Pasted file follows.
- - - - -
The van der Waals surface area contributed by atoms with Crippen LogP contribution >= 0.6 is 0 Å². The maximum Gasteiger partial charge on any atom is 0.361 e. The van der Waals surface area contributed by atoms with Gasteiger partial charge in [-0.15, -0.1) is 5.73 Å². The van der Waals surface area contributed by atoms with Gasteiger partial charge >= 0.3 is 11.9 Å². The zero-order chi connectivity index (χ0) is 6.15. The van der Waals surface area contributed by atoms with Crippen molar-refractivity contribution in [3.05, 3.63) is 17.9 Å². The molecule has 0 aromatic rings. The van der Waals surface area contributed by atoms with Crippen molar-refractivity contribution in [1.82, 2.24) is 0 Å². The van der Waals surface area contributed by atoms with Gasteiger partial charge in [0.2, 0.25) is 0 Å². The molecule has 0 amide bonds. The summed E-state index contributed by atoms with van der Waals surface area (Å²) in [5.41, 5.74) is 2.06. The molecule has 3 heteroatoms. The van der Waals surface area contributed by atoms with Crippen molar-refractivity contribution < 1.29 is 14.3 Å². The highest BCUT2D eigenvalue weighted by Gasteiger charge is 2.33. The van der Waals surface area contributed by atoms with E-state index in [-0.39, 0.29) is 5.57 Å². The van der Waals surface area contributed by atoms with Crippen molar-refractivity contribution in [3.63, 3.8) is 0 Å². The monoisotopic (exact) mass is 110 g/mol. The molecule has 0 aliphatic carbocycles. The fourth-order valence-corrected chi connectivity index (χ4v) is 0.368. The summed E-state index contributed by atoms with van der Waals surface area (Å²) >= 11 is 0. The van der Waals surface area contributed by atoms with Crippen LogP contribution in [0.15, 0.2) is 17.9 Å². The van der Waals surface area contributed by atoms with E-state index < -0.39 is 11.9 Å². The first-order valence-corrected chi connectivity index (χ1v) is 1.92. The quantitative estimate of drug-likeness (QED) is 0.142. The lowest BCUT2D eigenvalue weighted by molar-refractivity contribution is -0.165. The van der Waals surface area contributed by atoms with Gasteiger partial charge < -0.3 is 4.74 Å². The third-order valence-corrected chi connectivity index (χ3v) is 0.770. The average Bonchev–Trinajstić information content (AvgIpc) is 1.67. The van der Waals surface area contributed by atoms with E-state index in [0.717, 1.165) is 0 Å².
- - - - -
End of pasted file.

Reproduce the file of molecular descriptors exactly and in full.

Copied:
The van der Waals surface area contributed by atoms with Crippen LogP contribution >= 0.6 is 0 Å². The maximum Gasteiger partial charge on any atom is 0.361 e. The van der Waals surface area contributed by atoms with Gasteiger partial charge in [-0.15, -0.1) is 5.73 Å². The van der Waals surface area contributed by atoms with Gasteiger partial charge >= 0.3 is 11.9 Å². The zero-order chi connectivity index (χ0) is 6.15. The van der Waals surface area contributed by atoms with Crippen molar-refractivity contribution in [3.05, 3.63) is 17.9 Å². The molecule has 0 aromatic rings. The van der Waals surface area contributed by atoms with Crippen molar-refractivity contribution in [1.82, 2.24) is 0 Å². The van der Waals surface area contributed by atoms with Gasteiger partial charge in [0.2, 0.25) is 0 Å². The molecule has 0 amide bonds. The summed E-state index contributed by atoms with van der Waals surface area (Å²) in [5.41, 5.74) is 2.06. The molecule has 3 heteroatoms. The van der Waals surface area contributed by atoms with Crippen molar-refractivity contribution < 1.29 is 14.3 Å². The highest BCUT2D eigenvalue weighted by Gasteiger charge is 2.33. The van der Waals surface area contributed by atoms with E-state index in [-0.39, 0.29) is 5.57 Å². The van der Waals surface area contributed by atoms with Crippen molar-refractivity contribution in [3.63, 3.8) is 0 Å². The monoisotopic (exact) mass is 110 g/mol. The molecule has 0 aliphatic carbocycles. The fourth-order valence-corrected chi connectivity index (χ4v) is 0.368. The summed E-state index contributed by atoms with van der Waals surface area (Å²) >= 11 is 0. The van der Waals surface area contributed by atoms with Crippen LogP contribution in [0.15, 0.2) is 17.9 Å². The van der Waals surface area contributed by atoms with E-state index < -0.39 is 11.9 Å². The first-order valence-corrected chi connectivity index (χ1v) is 1.92. The quantitative estimate of drug-likeness (QED) is 0.142. The lowest BCUT2D eigenvalue weighted by molar-refractivity contribution is -0.165. The van der Waals surface area contributed by atoms with Gasteiger partial charge < -0.3 is 4.74 Å². The third-order valence-corrected chi connectivity index (χ3v) is 0.770. The average Bonchev–Trinajstić information content (AvgIpc) is 1.67. The van der Waals surface area contributed by atoms with E-state index in [0.717, 1.165) is 0 Å².